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'Screen Time' explores art and technology in the digital age at the Charles Allis Museum

Two large photographs of a man wearing futuristic-looking glasses are hung above a bookcase. Old light fixtures illuminate the pictures one either side.
Nadya Kelly
Cyrus Kabiru's "Macho Nne (Roman Attire)" and "Macho Nne (Confusion)" reside in the Charles Allis Musuem's library.

Earlier this month, a new exhibit called Screen Time opened at Milwaukee’s Charles Allis Museum. The exhibit explores how art has been influenced by the digital age and modern technology.

Currently playing in the Allis Museum's kitchen is a video of a man running through the pages of an open sketchbook. As he runs, big hands flip through the book. Then, handwritten notes, drawings, and metronomes suddenly appear on the blank pages, and silhouettes of a small marching band walk through the book.

The film is called Anti-Mercator. It was created by William Kentridge. Phoenix Brown, Senior Curator at the Allis Museum, explains the idea behind the film.

"Mercator is the person who invented the grid on the world like you see on maps," Brown says. "What Kentridge is doing is critiquing the use of tools that measure time and scale and questioning the function of them and how they're applied to the world." 

Much of the art in Screen Time explores how the internet and new technology have changed the way we interact with each other and the world. And also, how art is consumed.

As part of the exhibit, another film is projected onto the curtains of the museum's dining room. The video is called Universal Art Translator. In the film, the artist, Mary Sue makes hand gestures and facial expressions, but, her hand signals are gibberish. You don’t know what she’s trying to say.

Sue’s film critiques the jargon of the art world, sometimes referred to as International Art English, or IAE. Many critics of IAE say using complex language to describe art excludes people.

"At some points in the film, she slaps herself and then just keeps talking like this is normal," Brown says. "It's a really funny piece." 

As the video plays, Brown explains how the film can take on new meaning in this setting.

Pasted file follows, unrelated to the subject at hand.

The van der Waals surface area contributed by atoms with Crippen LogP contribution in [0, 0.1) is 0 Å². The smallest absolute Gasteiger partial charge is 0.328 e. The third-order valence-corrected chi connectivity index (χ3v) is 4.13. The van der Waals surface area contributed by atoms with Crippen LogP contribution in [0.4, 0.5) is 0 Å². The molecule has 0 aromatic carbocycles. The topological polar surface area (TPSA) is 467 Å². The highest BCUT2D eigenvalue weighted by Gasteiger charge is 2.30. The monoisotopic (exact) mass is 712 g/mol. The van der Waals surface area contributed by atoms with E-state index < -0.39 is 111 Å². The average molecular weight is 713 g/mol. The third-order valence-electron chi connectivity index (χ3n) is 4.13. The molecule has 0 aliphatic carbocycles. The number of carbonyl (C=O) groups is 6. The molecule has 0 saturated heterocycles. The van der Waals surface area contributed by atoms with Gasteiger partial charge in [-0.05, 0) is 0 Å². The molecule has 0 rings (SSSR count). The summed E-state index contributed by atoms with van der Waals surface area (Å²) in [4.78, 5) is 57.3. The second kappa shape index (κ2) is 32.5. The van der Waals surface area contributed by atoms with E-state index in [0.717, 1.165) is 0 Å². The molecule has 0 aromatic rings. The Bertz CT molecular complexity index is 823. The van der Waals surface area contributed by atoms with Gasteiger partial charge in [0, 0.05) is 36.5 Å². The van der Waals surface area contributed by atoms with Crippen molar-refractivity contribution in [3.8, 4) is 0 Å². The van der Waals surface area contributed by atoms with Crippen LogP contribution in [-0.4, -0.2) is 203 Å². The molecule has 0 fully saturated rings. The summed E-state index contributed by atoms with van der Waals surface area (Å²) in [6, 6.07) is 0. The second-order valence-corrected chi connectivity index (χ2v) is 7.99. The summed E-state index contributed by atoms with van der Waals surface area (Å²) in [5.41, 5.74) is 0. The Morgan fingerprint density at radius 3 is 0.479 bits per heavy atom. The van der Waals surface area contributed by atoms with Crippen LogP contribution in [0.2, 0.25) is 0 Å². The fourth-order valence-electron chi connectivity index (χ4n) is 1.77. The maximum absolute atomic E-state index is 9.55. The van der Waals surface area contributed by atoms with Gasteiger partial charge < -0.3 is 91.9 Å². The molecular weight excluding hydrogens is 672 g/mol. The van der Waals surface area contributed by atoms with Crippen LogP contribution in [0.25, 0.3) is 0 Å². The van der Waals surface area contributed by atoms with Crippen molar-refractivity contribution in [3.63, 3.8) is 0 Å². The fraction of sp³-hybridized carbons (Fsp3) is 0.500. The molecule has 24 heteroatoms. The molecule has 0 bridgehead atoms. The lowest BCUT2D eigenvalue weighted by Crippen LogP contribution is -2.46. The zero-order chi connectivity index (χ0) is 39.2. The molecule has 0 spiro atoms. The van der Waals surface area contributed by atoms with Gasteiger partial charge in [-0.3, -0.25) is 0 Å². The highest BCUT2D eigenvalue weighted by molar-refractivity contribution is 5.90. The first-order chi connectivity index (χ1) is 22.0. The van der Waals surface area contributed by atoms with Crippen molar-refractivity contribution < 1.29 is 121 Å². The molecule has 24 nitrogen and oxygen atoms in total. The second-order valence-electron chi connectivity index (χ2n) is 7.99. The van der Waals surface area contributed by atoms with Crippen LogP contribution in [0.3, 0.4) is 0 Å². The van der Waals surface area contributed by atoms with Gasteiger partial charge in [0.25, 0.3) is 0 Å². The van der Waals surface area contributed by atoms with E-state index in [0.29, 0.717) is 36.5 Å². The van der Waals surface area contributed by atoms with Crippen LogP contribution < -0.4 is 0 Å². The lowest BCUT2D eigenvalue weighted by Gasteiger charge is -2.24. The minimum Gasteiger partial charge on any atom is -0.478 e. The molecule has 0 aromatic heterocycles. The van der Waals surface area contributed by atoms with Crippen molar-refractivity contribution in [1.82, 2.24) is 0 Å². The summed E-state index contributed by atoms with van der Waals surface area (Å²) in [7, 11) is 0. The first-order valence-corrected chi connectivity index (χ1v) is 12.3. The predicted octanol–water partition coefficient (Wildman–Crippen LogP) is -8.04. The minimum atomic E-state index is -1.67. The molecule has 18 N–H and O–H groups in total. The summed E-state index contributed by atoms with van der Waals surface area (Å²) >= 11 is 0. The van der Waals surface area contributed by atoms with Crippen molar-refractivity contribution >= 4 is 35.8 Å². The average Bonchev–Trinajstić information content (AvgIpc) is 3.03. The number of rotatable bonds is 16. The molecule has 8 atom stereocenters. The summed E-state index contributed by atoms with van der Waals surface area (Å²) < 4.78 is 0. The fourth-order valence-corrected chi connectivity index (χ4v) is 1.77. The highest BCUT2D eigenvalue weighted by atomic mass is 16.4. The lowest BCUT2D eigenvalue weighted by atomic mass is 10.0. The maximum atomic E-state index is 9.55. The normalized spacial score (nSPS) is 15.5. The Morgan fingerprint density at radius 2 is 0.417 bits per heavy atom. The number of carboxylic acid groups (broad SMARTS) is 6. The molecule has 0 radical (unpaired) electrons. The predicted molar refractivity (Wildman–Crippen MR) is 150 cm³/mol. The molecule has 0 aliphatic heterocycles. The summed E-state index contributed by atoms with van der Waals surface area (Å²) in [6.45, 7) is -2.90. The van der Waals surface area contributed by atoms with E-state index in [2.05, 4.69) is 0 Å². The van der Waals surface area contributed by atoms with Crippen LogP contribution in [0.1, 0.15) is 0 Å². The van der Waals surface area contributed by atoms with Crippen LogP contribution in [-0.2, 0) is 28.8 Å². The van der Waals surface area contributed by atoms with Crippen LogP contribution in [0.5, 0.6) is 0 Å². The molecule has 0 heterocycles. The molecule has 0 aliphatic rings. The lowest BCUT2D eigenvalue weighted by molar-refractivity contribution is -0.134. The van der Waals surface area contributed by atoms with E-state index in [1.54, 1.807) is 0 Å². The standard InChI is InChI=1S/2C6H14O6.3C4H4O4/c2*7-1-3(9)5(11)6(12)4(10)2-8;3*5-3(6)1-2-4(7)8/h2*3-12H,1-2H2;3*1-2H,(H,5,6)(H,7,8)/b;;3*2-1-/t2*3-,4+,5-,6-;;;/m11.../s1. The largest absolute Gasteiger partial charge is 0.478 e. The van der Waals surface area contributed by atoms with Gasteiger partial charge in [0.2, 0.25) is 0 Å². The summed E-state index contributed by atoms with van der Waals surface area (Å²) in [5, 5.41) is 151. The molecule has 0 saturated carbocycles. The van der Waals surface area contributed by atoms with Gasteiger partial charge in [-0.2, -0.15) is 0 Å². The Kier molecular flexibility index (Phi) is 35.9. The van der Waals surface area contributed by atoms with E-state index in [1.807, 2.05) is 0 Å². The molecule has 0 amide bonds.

"We're thinking that maybe she's critiquing the whole room because everything in our museum is really a historic object, whether if it's from the art library days or it's a donation to the museum or part of Charles and Sarah's art collection," Brown says.

An art curator with tattoos on her arms poses for a picture next to a video projection of a woman making hand gestures.
Nadya Kelly
Senior Curator at the Charles Allis Museum Phoenix Brown stands next to Mary Sue's "Universal Art Translator."

The Charles Allis Museum’s permanent collection includes European bronze sculptures and fine furniture collected by Charles and Sarah Allis, who donated their house and artwork for the public good in the early 20th century. Much of the artwork was made hundreds of years ago, with some pieces dating all the way back to the sixth century BC.

For Brown, figuring out how to place Screen Time’s contemporary artwork in the museum’s historical setting was a challenge, but it’s brought the house to life in a way she hasn’t seen before.

"I wanted to see what the house would be like if different textures were moving throughout the museum [...] just to liven up the home and also just kind of juxtaposing modern technology with like a historic house. Like what kind of conversations will emerge from where these two different timelines collide," Brown explains. "It's kind of sometimes like a time capsule. And we're kind of shaking up the time capsule a bit."

The last stop on our tour is Charles Allis’ library. Above the bookcase, there are two large photographs of a man wearing big glasses made of copper wire, aluminum, steel, and mesh beads.

"But the funny thing is that they're not technologically advanced," Brown explains. "They're more like an aesthetic. They don't have cameras or anything embedded within them. It's kind of a reflection of where we are right now in time with like, you know, Apple coming out with those new like, I don't know, Vision Pro things.

Two pairs of futuristic-looking glasses and various ceramic and glass bottles sit inside a glass case.
Nadya Kelly
Both of the glasses in Cyrus Kabiru's photographs sit inside a glass case with pieces from the museums permanent collection.

The artist, Cyrus Kabiru, is originally from Kenya. The glasses he created are inspired by a concept called afrofuturism. This aesthetic often takes Black art and fashion, and combines it with elements of sci-fi.

"The artist is reimagining what will Black people wear and people in the future wear on their eyes," Brown says.

The glasses from the photos are displayed in a case alongside ceramic vases and bottles from the museum’s permanent collection — another contrast of the old and the new.

Screen Time will be on view at the Charles Allis Museum until July 24, 2024.

Nadya is WUWM's sixth Eric Von fellow.
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